Donald Clark Plan B Pedagogy - one of those words that’s used when people want to sound all academic. So let’s just call it learning practice. Of one thing we can be sure; teaching does not seem to have changed much in the last 100 years. In our Universities, given the stubborn addiction to lectures, it has barely changed in 1000 years. So what’s the real source of pedagogic change? It’s not education departments who peddle the same old traditional, teacher training courses or train the trainer courses. Suddenly we had Google, then in the last ten years Facebook, Twitter, BBM, MSN Messenger, Wikipedia, YouTube, iTunes, Nintendo, Playstation, Xbox. 1. Education and training have been tied to the tyranny of time and location. 2. The simple hyperlink encourages curiosity and is a leap to more learning. 3. Google aren’t kidding when they state their mission is to organize the world's information and make it universally accessible and useful. 4. Jimmy Wales should get the Nobel Prize. 5. 6. 7. 8. 9. 10.
Active and Cooperative Learning The past decade has seen an explosion of interest among college faculty in the teaching methods variously grouped under the terms 'active learning' and 'cooperative learning'. However, even with this interest, there remains much misunderstanding of and mistrust of the pedagogical "movement" behind the words. The majority of all college faculty still teach their classes in the traditional lecture mode. Some of the criticism and hesitation seems to originate in the idea that techniques of active and cooperative learning are genuine alternatives to, rather than enhancements of, professors' lectures. "Active Learning" is, in short, anything that students do in a classroom other than merely passively listening to an instructor's lecture. Exercises for Individual Students Because these techniques are aimed at individual students, they can very easily be used without interrupting the flow of the class.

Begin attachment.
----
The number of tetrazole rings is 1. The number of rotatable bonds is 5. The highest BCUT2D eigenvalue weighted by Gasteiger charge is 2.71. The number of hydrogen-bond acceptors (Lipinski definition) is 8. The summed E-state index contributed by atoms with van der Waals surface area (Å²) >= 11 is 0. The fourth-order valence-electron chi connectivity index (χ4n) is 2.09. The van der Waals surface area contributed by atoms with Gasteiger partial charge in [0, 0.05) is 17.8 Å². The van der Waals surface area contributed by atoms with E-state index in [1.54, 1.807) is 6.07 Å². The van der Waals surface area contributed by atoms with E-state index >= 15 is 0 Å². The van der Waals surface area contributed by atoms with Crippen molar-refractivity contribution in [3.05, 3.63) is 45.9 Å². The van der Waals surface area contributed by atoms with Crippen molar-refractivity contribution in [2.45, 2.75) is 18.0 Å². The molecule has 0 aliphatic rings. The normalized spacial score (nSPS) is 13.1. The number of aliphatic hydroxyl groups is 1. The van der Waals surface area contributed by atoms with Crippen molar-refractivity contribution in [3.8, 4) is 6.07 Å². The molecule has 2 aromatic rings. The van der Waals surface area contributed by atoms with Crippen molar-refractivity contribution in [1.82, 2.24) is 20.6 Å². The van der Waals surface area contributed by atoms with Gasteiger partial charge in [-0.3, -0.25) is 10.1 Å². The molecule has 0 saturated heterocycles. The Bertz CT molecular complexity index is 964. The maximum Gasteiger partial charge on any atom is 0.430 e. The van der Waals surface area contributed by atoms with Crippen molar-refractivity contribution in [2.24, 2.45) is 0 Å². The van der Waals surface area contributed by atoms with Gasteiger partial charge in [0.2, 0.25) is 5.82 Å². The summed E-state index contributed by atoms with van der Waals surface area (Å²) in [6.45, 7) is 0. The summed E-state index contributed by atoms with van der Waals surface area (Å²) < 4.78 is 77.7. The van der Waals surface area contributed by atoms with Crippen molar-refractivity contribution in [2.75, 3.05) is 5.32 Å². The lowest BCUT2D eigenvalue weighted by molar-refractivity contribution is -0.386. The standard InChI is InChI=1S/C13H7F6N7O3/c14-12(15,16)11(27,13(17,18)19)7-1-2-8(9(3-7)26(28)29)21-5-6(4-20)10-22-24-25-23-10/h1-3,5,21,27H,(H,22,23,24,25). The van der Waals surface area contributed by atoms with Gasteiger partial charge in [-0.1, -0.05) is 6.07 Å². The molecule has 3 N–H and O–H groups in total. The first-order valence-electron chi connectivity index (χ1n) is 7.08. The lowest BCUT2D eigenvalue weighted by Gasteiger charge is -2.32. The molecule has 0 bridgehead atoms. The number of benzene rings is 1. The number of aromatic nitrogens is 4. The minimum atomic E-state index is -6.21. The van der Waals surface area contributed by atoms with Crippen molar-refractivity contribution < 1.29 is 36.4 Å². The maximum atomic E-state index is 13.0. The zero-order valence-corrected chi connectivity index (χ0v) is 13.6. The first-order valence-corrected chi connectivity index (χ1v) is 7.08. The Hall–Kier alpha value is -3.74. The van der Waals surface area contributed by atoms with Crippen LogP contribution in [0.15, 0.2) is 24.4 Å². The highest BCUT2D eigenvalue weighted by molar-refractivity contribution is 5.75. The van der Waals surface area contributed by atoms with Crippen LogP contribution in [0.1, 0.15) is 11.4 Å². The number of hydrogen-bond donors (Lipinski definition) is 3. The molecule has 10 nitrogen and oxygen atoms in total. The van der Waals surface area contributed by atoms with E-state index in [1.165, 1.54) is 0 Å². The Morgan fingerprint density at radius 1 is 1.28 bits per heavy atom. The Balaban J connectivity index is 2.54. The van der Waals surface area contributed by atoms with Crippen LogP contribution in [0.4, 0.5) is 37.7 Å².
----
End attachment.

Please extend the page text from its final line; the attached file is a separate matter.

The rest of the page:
Effective Online Teaching As I venture through my online teaching and course development I have been drawn to the question, what does an effective online teacher look like? If I am to develop a good online course then I will need to know what aspect I need to include in the course that would facilitate good online teaching practices. 1. Provide helpful resources on the course site: their summary indicated that “guiding questions helped students focus and develop their projects” (pg. 21) 2. 3. 4. 5. 6. 7. 1. 2. 3. 4. Cole and Kritzer (2006) expressed the need to create each unit as a module where all of their objectives, readings, presentations, questions, and activity were presented in one complete block. As I reflect on these practices and suggestions I am encouraged that I do implement a lot of these strategies but I also struggle with the schools that just want the old correspondence courses where there is no interaction and community and the student learns in isolation.